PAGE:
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Authoritarian Signaling, Mass Audiences, and Nationalist Protest in China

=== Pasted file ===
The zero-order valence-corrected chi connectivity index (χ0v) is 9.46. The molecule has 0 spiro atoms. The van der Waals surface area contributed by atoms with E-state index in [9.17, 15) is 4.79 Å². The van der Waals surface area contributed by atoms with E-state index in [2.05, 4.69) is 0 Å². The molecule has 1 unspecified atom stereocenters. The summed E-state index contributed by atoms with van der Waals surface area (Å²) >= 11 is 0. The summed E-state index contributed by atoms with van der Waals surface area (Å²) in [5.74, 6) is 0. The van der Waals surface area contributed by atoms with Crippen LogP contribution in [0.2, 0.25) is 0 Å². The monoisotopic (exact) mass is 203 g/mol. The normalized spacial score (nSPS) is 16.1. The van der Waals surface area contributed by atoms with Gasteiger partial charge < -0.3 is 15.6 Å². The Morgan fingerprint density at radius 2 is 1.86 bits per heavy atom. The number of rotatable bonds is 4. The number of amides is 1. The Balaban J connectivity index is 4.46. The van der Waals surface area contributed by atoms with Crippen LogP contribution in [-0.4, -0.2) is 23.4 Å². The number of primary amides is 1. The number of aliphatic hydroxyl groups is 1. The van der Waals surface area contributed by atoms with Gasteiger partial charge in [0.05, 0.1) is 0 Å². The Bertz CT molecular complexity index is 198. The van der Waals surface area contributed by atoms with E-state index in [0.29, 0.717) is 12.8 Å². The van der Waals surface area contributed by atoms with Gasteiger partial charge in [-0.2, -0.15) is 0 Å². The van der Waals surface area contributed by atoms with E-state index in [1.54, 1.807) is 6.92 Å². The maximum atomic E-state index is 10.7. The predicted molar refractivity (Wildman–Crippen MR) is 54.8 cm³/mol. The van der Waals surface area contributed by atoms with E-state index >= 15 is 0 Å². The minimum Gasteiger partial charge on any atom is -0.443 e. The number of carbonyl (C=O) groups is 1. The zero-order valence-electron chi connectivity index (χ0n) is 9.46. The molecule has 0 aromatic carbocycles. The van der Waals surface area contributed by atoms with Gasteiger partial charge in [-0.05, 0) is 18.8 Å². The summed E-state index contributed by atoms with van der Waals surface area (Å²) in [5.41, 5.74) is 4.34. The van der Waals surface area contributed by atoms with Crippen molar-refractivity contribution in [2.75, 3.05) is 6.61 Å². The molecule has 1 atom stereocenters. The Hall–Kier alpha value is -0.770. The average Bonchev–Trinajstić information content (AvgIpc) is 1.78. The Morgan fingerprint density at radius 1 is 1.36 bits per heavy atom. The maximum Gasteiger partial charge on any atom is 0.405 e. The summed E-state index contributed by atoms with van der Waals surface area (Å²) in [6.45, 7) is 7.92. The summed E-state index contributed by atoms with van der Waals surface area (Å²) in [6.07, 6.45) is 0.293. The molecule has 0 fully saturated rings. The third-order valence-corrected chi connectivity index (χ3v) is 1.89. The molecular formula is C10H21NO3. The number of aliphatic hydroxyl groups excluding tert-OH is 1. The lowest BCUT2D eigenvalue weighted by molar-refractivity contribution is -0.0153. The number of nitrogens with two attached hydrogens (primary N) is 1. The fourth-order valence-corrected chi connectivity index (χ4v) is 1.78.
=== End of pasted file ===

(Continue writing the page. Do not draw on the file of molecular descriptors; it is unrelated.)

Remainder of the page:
Former China and the World Fellow Jessica Chen Weiss recently published the lead article in International Organization entitled, "Authoritarian Signaling, Mass Audiences, and Nationalist Protest in China."  She explains how authoritarian states credibly signal their intentions in international crises. Nationalist, antiforeign protests are one mechanism by which authoritarian leaders can visibly demonstrate their domestic vulnerability. Because protests in authoritarian states are risky and costly to repress, the decision to allow or stifle popular mobilization is informative. The threat of instability demonstrates resolve, and the cost of concession increases the credibility of a tough stance. The danger of instability and escalation increases foreign incentives to make concessions and preserve the status quo. This logic helps explain the pattern of authoritarian tolerance and repression toward nationalist protest. The article analyzes China's management of anti-American demonstrations in two recent crises, the 2001 EP-3 incident and 1999 bombing of the Chinese embassy in Belgrade. The article may be found here: